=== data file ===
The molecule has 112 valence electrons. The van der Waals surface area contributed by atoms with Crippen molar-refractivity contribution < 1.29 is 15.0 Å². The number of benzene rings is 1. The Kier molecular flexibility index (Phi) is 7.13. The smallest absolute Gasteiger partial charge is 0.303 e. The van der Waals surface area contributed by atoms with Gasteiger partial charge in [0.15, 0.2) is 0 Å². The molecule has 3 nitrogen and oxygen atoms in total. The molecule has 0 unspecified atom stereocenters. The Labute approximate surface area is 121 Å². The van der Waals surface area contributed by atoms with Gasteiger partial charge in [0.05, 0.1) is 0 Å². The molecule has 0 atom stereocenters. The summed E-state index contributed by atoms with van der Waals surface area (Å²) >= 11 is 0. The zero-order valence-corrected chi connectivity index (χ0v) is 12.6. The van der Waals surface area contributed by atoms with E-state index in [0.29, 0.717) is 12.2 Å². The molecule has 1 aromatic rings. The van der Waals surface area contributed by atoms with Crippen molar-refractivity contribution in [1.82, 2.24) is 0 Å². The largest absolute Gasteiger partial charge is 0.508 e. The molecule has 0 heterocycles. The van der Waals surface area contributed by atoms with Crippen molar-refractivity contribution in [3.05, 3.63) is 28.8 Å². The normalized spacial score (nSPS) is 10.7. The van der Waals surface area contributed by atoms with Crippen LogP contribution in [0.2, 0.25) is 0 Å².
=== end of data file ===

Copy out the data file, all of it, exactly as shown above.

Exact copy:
The molecule has 112 valence electrons. The van der Waals surface area contributed by atoms with Crippen molar-refractivity contribution < 1.29 is 15.0 Å². The number of benzene rings is 1. The Kier molecular flexibility index (Phi) is 7.13. The smallest absolute Gasteiger partial charge is 0.303 e. The van der Waals surface area contributed by atoms with Gasteiger partial charge in [0.15, 0.2) is 0 Å². The molecule has 3 nitrogen and oxygen atoms in total. The molecule has 0 unspecified atom stereocenters. The Labute approximate surface area is 121 Å². The van der Waals surface area contributed by atoms with Gasteiger partial charge in [0.05, 0.1) is 0 Å². The molecule has 0 atom stereocenters. The summed E-state index contributed by atoms with van der Waals surface area (Å²) >= 11 is 0. The zero-order valence-corrected chi connectivity index (χ0v) is 12.6. The van der Waals surface area contributed by atoms with E-state index in [0.29, 0.717) is 12.2 Å². The molecule has 1 aromatic rings. The van der Waals surface area contributed by atoms with Crippen molar-refractivity contribution in [1.82, 2.24) is 0 Å². The largest absolute Gasteiger partial charge is 0.508 e. The molecule has 0 heterocycles. The van der Waals surface area contributed by atoms with Crippen molar-refractivity contribution in [3.05, 3.63) is 28.8 Å². The normalized spacial score (nSPS) is 10.7. The van der Waals surface area contributed by atoms with Crippen LogP contribution in [0.2, 0.25) is 0 Å².